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The Green Team V. The Movement And The Class Politics Of Superhero Comics

By Alyssa Rosenberg on February 12, 2013 at 10:33 am

"The Green Team V. The Movement And The Class Politics Of Superhero Comics"

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Via The Mary Sue comes the news that Gail Simone, Freddie Williams II, Art Baltazar, Franco, and Ig Guara are working on a new project for DC comics, in which two superhero teamups, The Movement, done by Simone and Williams, and The Green Team, Baltazar, Franco, and Guara, represent the 99 percent and the 1 percent. I’m curious to see how that will actually shake out, because the early interviews don’t offer an enormous number of details. Jill Pantozzi writes:

“The Movement is an idea I’ve had for some time. It’s a book about power–who owns it, who uses it, who suffers from its abuse,” said Simone. “As we increasingly move to an age where information is currency, you get these situations where a single viral video can cost a previously unassailable corporation billions, or can upset the power balance of entire governments. And because the sources of that information are so dispersed and nameless, it’s nearly impossible to shut it all down.”

Simone didn’t name any characters in the interview but said The Movement would be an adventure story with some dark humor, and that it feels like a “very new kind of superhero book.”

“We’re not trying to preach platitudes at people. I happen to love superhero comics, especially the crazy glamor and thrills they contain,” she said. “But on the other, I think the backdrop is a slice of reality that we’re unlikely to see in most superhero books. And I find that tremendously exciting.”

It’s amazing how many superhero stories involve said superheroes either having access to extreme wealth, or in the case of more working-class heroes like Peter Parker, ending up in proximity to it. It’s an assumption that goes hand-in-hand with the idea that the superpowers people manifest will be good for practical things, mostly fighting, and therefore monetizable, or at least worth controlling. And it also assumes that superpowers are relatively rare, and therefore a much more valuable commodity.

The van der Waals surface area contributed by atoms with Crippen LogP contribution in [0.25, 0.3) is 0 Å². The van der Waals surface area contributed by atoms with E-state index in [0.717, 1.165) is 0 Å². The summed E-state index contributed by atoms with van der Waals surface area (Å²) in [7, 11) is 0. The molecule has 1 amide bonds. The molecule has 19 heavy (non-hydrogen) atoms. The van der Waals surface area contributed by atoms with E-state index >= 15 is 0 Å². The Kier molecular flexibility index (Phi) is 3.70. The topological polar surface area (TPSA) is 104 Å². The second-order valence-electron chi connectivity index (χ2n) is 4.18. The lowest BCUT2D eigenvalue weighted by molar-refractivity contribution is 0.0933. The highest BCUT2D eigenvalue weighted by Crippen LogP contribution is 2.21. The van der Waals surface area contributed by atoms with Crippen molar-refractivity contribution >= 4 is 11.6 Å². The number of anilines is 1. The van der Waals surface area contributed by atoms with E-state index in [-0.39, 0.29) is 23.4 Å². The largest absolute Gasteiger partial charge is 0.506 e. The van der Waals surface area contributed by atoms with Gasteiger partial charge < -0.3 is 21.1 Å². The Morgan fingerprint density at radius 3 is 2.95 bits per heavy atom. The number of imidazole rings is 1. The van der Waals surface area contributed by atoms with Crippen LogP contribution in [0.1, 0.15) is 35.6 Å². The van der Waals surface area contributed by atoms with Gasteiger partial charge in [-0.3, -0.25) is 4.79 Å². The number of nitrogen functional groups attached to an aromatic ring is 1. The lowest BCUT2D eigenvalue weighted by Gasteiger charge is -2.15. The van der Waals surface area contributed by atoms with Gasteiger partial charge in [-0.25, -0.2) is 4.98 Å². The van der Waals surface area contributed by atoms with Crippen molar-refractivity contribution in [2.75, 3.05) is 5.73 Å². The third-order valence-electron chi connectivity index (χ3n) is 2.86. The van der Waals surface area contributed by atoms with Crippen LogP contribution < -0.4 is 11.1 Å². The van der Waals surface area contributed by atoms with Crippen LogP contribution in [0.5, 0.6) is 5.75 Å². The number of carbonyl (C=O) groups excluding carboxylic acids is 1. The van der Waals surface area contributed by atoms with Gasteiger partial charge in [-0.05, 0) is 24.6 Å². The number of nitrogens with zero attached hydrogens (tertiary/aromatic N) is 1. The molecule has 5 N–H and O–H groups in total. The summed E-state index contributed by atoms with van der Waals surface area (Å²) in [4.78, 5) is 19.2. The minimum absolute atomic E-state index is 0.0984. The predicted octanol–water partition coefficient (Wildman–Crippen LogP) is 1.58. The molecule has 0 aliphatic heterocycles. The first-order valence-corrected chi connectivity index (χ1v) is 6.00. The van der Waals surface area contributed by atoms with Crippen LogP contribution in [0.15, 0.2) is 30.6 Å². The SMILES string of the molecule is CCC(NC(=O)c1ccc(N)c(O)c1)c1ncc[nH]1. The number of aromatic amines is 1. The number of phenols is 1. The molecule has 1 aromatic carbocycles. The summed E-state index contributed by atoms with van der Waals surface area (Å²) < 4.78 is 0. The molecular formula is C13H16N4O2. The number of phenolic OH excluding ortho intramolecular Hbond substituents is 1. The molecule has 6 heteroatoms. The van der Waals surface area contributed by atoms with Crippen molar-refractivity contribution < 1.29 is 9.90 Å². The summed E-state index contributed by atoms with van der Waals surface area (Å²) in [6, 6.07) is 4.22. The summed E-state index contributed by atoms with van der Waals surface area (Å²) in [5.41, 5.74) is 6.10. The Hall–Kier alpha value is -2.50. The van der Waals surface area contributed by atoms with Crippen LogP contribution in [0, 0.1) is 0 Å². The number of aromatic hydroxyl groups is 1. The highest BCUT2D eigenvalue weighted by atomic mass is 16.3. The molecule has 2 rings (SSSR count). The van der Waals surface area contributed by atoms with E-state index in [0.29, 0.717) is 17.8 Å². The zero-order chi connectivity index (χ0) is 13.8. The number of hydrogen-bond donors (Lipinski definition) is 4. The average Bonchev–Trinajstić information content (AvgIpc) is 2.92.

But it’s amazing how much interesting storytelling with superheroes comes when you get away from that wealth, or when artists start to explore the resentments that said wealth and power would inevitably engender. The central tension in The Incredibles is jealousy: Buddy Pine’s driven to try to democratize access to superpowers when he’s treated as ridiculous for aspiring to be as useful, and to get some of the social capital that Mr. Incredible is afforded. In Powers, superheroes have mixed status in society: some of them are public employees with the same somewhat-elevated status as cops, some remain tremendously famous and socially powerful, and others have adapted poorly to the restrictions based on them. Luke Cage, which I’ve been reading a lot of lately, derives much of its early power from the mismatch between how badly Luke Cage’s clients, some of them battling ordinary forces like housing discrimination and racial violence, need his services, and how little they’re able to compensate him for it. Luke is constantly short on rent and respect, and the business of superheroics is a rather grubby one.

If DC Comics wants to get at class politics, it seems like they should start by making superpowers much more common, and making some more highly valued than others, often in ways that don’t make immediate sense. It might also be fascinating to change the genesis of superpowers—rather than spontaneously manifesting themselves, or being the result of chemical exposure, a blood transfusion, or a wicked training regimen, maybe there’s a cost to getting powers that proves to be easier or harder to pay off, depending on which one you end up with. And maybe those inequalities have gotten suddenly and dramatically more intense. That’s a setup for a big event and new teamups that could be genuinely seismic.

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